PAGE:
Betting and Gaming Unique Bid Auctions


INSIGHT
Published
Oct 30th '14
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The Gambling Act 2005 came fully into effect on 1 September 2007 and the Betting and Gaming section of the Committee of Advertising Practice (CAP) Code (Clauses 54.1 to 54.7) has been replaced by Clauses 57.1 to 57.4. In general, marketers should neither exploit the young or vulnerable nor imply gambling can solve financial or personal problems or is indispensable, a rite of passage or linked with sexual success. From 1 September 2007, all gambling ads need to comply with the new rules and the law. The Gambling Act does not apply outside Great Britain. Specialist legal advice should be sought when considering advertising any gambling products in Northern Ireland or the Channel Islands.

 

The Gambling (Licensing and advertising) Act 2014 will take effect on the 1st November 2014. It contains provisions relating to the licensing of gambling operators advertising or offering remote gambling facilities to consumers in the UK. CAP urge you to seek legal advice regarding the requirements of the act if you are unsure.

 

The CAP Copy Advice team has, in the past, been approached to give advice on what is commonly known as ‘unique bid’ auctions in which significant ‘prizes’ are either given or sold to the participant who guesses the lowest (or highest) unique number. Sometimes the marketers will give an upfront indication of the ‘price’ similar prizes have gone for in the past; sometimes they go back to the bidder and say the bid is not unique and often very little, if any, information is given.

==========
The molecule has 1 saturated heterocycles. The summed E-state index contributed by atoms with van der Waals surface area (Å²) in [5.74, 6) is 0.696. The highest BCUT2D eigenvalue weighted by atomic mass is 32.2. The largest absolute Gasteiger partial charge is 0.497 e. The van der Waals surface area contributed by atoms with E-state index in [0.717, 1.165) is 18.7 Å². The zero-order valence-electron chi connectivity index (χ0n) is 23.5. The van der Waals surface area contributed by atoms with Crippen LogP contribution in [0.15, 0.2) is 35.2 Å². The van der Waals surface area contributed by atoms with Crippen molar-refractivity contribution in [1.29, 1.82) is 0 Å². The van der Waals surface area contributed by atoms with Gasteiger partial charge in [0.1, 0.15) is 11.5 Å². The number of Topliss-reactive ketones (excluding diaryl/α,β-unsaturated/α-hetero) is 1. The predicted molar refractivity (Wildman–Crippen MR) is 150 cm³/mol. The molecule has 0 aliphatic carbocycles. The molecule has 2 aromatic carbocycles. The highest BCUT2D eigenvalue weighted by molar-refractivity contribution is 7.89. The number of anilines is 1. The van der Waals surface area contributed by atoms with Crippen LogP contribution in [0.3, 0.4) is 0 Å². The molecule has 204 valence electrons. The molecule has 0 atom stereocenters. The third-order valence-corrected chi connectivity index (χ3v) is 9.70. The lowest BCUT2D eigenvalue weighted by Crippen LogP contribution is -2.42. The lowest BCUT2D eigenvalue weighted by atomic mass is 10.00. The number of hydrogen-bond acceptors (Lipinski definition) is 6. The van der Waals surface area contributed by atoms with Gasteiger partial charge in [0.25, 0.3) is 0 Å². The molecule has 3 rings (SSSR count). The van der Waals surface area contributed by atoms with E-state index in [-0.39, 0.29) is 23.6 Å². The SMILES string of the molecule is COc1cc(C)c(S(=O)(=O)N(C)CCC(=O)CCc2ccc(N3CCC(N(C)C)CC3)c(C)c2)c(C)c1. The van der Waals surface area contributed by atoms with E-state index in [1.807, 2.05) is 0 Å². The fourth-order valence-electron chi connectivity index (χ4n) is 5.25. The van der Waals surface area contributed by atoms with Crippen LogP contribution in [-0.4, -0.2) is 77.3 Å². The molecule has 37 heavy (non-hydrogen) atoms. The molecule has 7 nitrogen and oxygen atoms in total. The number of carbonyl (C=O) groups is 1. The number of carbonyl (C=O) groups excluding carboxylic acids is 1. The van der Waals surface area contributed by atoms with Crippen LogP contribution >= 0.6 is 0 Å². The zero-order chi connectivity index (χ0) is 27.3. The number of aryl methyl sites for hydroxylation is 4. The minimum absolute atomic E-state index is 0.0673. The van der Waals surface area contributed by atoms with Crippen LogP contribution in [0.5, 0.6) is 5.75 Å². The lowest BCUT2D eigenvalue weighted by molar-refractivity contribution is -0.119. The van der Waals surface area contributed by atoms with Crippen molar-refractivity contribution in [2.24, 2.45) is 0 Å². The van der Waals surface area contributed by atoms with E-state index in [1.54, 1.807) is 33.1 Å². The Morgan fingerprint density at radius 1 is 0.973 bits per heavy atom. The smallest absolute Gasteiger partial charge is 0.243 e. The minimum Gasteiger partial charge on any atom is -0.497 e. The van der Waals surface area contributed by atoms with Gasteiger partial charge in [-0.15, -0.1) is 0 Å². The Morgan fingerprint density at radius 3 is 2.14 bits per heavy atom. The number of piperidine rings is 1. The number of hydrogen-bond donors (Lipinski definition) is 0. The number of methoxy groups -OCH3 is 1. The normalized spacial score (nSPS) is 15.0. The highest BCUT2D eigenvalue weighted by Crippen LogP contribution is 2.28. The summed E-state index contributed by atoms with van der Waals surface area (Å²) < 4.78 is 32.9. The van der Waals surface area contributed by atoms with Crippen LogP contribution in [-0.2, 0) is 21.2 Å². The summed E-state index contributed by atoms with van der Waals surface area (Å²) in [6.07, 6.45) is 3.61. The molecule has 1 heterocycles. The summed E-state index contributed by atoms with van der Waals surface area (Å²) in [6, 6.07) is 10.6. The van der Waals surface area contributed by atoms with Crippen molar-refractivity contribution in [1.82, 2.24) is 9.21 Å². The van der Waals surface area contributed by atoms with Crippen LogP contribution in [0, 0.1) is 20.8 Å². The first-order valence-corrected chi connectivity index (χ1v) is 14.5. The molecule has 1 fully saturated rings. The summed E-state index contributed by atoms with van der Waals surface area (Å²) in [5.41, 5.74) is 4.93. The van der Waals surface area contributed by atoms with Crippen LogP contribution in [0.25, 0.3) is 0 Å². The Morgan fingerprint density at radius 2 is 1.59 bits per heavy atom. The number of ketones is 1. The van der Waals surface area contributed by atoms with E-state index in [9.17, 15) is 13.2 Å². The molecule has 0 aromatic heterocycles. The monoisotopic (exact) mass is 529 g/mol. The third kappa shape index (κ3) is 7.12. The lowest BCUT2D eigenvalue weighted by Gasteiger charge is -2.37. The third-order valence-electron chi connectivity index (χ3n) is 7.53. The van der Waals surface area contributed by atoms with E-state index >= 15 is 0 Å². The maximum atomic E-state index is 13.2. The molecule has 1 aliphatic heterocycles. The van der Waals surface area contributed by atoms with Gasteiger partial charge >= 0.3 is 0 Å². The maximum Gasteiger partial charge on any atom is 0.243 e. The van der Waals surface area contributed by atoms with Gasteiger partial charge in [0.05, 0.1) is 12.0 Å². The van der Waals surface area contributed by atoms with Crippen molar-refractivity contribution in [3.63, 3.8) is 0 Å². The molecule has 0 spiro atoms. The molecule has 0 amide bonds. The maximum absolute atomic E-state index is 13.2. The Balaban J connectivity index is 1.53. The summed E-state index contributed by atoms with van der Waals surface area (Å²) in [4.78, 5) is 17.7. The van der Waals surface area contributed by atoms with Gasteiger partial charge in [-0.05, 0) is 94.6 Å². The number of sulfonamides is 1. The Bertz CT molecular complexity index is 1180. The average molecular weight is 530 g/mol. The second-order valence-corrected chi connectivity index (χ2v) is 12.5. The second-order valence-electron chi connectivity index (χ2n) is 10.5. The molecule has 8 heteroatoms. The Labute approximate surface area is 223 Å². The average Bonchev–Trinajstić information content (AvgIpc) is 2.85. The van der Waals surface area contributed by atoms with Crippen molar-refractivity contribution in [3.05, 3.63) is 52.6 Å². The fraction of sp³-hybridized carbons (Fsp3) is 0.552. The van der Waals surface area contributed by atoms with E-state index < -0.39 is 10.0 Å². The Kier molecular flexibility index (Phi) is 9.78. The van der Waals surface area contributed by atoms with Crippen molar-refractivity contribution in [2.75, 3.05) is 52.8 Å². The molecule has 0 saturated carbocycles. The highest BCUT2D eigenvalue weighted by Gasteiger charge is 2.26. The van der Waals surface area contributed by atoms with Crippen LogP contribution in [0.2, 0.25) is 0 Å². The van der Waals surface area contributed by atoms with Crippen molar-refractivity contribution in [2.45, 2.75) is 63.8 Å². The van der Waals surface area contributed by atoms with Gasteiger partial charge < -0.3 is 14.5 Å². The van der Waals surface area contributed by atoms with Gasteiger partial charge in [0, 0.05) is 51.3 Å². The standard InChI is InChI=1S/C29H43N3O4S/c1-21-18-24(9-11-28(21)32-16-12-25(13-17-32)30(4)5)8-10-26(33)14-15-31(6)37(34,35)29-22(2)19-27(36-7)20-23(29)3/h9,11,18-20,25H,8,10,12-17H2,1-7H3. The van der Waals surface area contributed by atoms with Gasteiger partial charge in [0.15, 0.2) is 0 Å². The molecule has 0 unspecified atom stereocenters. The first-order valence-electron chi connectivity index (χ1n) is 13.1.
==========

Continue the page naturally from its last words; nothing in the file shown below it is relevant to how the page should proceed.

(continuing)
CAP has taken legal advice and believes that many of that type of promotion are likely to be illegal lotteries because the outcome depends more on chance than on skill. We understand that an appreciable element of chance in a game, however much skill there might be in it, constitutes a game of chance under the Gaming Act 1968 and under the new Gambling Act. CAP recognise that that has not been tested by the courts and urge marketers to obtain legal advice before running similar auctions.

 

Source: CAP

 

Note: This advice is given by the CAP Executive about non-broadcast advertising. It does not constitute legal advice. It does not bind CAP, CAP advisory panels or the ASA. CAP’s Advice Online entries provide guidance on interpreting the UK Code of Non-broadcast Advertising and Direct & Promotional Marketing.

 

Related: Betting and gaming: General

 

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We are aware that sometimes whether something is of particular appeal to under-18s can be nuanced – therefore, marketers are welcome to get a view from our Copy Advice team which provides pre-publication advice on advertising at any stage.

 

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